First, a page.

I have seen people try and get 100+ dB over a whole field when in reality it is only needed for the first 50'. The rest is fine if the band can be heard. The people who want it louder will move toward the stage. The ones farther away often want to talk and hear each other with music in the background.

Not all gigs have the same needs. Ask good questions so you can fairly figure out the effort and therefore a good price.

Everything you said is spot on.

FYI, I do ask for area (didn't get it [instead got # people]) so I guessed based upon pictures and a short video they sent. 50 x 100ft (w x d)

Usually I google the event and measured the distances in google maps.

I asked for how loud, she said not much; just normal band levels. So I'm guessing at 85-95 average dBA slow.

Usually, though; especially in the LAB Lounge area the client has no idea of anything other than number of people. Often, we have to make ASSumptions based upon photos, site visits, inference and deduction. Not idea, but that's why they pay us. To do the work for them.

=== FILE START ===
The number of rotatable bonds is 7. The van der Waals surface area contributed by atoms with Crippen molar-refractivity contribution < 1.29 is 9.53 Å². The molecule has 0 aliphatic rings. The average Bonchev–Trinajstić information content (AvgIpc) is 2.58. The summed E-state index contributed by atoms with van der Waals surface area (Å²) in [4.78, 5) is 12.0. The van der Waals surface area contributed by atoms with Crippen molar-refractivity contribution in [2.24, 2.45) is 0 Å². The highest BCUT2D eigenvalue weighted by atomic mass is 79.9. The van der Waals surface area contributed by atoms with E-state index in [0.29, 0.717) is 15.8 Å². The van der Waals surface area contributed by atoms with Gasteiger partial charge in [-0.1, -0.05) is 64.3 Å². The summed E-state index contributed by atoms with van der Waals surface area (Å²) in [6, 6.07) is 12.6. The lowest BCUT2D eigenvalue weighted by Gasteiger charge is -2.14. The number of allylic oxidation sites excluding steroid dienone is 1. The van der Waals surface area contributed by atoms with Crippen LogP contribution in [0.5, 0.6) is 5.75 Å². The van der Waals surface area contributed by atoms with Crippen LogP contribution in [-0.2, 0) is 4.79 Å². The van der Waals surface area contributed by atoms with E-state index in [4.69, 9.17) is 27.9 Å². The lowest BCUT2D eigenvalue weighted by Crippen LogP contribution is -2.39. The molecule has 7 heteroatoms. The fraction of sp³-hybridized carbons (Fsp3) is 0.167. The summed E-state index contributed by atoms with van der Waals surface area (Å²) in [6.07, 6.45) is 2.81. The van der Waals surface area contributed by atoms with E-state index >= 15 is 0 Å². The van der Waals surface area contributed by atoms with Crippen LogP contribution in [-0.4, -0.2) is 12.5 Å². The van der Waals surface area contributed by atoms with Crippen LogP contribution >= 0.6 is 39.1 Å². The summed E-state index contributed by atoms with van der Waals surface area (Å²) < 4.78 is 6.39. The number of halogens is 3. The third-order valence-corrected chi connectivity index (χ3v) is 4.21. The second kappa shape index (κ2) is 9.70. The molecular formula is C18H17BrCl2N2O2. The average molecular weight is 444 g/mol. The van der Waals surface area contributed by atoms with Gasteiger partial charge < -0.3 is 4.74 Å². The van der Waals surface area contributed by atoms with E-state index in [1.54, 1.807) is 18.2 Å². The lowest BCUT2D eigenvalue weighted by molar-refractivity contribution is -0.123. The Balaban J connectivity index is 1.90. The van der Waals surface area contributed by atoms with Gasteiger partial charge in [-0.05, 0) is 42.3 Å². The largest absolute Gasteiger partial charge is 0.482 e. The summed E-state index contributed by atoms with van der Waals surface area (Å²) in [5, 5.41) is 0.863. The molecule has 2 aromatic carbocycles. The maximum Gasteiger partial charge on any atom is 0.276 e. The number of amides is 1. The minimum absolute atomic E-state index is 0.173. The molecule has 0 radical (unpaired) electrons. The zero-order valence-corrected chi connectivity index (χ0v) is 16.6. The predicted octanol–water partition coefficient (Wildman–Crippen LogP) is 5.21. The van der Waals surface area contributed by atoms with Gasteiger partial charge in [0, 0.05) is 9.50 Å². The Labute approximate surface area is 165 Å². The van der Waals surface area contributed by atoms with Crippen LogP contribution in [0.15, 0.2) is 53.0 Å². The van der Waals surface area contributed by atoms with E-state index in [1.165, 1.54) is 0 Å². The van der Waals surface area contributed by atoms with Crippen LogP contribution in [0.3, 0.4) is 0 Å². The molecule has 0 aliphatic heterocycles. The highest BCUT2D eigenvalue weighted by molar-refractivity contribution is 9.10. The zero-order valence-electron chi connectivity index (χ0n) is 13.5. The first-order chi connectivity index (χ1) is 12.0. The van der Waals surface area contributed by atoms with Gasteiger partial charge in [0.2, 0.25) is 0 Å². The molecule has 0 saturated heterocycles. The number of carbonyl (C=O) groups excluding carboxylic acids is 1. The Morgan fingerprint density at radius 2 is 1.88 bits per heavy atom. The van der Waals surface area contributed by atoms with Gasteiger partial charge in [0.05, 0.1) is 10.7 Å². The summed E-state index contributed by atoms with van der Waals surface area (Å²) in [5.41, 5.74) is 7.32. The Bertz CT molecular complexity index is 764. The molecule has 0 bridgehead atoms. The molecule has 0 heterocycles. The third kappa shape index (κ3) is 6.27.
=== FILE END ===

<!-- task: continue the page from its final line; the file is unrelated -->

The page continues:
---

That wasn't my question though. My price IS a good price, honestly for the materials and labor it is a GREAT price. IMO *shrug*

I'm simply curious if coming from a salesman's attitude: is trying to sell the client on the 'better' system even though they could 'get-by' on a lesser system. e.g. quote the nicer system that does the job first, before suggesting a crappy system a good idea.

I might have lost this one because I'm more expensive than the cheapo's and because I had a typo on the date (correct date for one event, multiple events, forgot to change the date...its an honest mistake).

Ask about budget. If you are not starting the truck for less than $1000 then a $350 gig isn't for you.


Good point, I should probably lead with that question more often.